Mumford and Sons: “Wilder Mind”

In 2012, Mumford & Sons released the Grammy award-winning album “Babel.” The band’s unique mix of folk and rock made Mumford & Sons one of the most impressive musical groups in the past few years.  After three years, the band has released their new album, “Wilder Mind,” and to this reviewer’s surprise, it’s not exactly what a Mumford & Sons fan would expect.

A new album can take a band in one of two directions; either it follows what the group has done in the past, or, like The Beatles, they can make their “White Album,” something different from their usual sound.  

Sadly, Mumford & Sons leaves the banjo behind and takes “Wilder Mind” into an unusual direction.  

When The Beatles changed their sound in 1968, it changed the way the world listened to not just The Beatles, but music in general.  Now Mumford & Sons’ new sound surely changes who they are.

The band has switched from an awesome folk/rock band to a depressing alternative music group.  

As a listener goes through the album’s twelve songs, only one or two will be faster than a ballad.  

“The Wolf” will be noticeably different from the rest.  Yet the only reason it seems different is because every other song sounds the same.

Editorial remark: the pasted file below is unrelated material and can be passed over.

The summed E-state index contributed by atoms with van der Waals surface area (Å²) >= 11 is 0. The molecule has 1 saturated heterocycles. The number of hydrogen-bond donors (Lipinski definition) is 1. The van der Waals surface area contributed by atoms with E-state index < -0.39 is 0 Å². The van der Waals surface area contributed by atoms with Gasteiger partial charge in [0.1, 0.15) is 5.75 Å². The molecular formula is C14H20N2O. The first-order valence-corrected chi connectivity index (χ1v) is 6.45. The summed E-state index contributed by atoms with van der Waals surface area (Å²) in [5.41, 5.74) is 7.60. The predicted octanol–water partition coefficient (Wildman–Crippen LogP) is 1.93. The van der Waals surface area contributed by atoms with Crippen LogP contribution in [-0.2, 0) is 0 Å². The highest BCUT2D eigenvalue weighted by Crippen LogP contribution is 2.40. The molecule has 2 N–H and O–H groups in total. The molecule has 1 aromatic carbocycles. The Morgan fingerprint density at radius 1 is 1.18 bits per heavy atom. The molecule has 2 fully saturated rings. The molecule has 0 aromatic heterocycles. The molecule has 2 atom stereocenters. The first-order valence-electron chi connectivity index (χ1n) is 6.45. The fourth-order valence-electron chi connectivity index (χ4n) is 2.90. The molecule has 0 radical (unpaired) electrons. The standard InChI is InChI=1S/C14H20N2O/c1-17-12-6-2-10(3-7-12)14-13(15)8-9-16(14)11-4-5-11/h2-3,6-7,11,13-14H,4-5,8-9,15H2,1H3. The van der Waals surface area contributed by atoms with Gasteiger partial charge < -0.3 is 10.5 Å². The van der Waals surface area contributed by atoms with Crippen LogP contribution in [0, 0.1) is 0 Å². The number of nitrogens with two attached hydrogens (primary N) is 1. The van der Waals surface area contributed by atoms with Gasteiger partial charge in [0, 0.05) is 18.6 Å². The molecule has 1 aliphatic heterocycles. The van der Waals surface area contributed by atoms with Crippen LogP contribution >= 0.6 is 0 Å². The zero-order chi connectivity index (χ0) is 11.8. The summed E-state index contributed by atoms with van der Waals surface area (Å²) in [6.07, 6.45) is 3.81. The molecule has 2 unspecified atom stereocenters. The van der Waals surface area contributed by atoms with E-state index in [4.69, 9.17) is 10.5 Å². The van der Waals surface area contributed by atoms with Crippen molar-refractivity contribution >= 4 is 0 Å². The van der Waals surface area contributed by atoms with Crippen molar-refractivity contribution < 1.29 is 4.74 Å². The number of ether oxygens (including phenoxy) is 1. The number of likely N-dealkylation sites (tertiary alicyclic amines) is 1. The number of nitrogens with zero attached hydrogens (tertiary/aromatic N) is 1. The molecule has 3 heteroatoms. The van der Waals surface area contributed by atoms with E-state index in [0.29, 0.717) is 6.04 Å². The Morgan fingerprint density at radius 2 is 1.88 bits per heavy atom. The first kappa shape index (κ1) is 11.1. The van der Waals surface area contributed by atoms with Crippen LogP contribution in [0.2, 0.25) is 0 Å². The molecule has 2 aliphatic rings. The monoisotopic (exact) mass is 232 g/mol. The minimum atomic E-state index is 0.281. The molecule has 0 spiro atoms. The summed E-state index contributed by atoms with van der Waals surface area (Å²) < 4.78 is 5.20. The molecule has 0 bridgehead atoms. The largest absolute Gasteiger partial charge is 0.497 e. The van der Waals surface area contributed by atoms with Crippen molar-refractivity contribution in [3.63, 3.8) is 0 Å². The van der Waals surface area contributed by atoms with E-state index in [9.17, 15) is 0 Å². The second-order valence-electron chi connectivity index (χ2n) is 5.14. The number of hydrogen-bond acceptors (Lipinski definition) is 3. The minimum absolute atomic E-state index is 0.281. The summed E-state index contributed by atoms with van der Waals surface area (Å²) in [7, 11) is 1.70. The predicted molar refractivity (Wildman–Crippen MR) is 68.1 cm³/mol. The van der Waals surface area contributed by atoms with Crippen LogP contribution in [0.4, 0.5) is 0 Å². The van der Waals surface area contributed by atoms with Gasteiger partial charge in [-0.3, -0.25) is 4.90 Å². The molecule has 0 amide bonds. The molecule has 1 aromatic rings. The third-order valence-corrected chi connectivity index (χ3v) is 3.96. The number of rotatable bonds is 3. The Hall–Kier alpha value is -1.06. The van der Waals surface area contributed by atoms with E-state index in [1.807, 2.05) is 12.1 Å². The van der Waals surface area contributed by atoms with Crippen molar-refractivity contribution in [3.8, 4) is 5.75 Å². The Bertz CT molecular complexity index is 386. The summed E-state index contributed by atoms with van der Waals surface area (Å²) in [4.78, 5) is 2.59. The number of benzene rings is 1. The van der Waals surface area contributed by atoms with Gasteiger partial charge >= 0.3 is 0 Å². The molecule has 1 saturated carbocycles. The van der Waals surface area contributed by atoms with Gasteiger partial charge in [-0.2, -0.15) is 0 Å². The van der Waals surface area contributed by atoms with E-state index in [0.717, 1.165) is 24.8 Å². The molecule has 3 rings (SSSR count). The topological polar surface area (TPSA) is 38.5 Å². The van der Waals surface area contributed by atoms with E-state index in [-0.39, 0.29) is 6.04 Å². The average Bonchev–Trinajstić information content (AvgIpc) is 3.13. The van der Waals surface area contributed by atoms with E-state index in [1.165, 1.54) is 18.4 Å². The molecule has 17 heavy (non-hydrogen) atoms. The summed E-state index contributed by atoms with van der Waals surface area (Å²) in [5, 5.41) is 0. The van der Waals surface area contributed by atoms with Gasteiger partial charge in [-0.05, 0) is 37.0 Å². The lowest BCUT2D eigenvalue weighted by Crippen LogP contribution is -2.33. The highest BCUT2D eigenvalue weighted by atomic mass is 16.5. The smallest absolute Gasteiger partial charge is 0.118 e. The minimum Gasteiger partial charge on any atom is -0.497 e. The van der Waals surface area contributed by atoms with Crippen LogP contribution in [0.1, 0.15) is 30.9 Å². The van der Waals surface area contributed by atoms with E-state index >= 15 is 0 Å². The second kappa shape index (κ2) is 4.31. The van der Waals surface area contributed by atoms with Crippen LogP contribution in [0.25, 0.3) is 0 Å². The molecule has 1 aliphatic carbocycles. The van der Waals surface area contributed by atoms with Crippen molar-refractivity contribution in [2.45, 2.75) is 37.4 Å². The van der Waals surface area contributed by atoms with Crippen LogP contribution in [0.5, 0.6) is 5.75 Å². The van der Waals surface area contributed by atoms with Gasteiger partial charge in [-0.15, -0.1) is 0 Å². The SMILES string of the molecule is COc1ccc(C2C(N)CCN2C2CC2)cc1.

The title song, “Wilder Mind” ,is insanely forgettable as it blends in with the songs that have come before, and the songs that come after.  This is the album’s main problem.

Mumford & Sons’ genre switch is awkward, as one moves through the twelve songs, each melds together and the listener may not even know the song has changed.  Almost every song starts slowly, then the drums kick in followed by the infamous Mumford & Sons shout.

While the album ultimately fails, it still manages to have one or two songs that may be memorable to a diehard Mumford & Sons fan.  

As previously mentioned, “The Wolf” is a soft rock ballad that slowly builds into a triumphant roar.  While the Mumford & Sons sound may be gone, their lyrics still remain thought-provoking and beautiful. 

The song “Believe” truly capitalizes on exquisite lyrics: “I had the strangest feeling/ your world’s not all it seems/ so tired of misconceiving/ what else this could’ve been” is just an example of how Mumford & Sons still has the writing listeners expect.

Their last album, “Babel” ,managed to capture fast and slow songs and still maintained those special lyrics, while this album only has its lyrics going for it.  

There isn’t a song on it that compares to any of the band’s past hits like “The Cave,” “Little Lion Man,” or “I Will Wait.”

Mumford & Sons tries to leave behind what made the band so special previously. 

“Wilder Mind” doesn’t even compare to the band’s first two albums, as they’ve lost their banjo and unique sound. 

If one really wants more Mumford & Sons, this reviewer recommends the band’s first two albums, not “Wilder Mind.”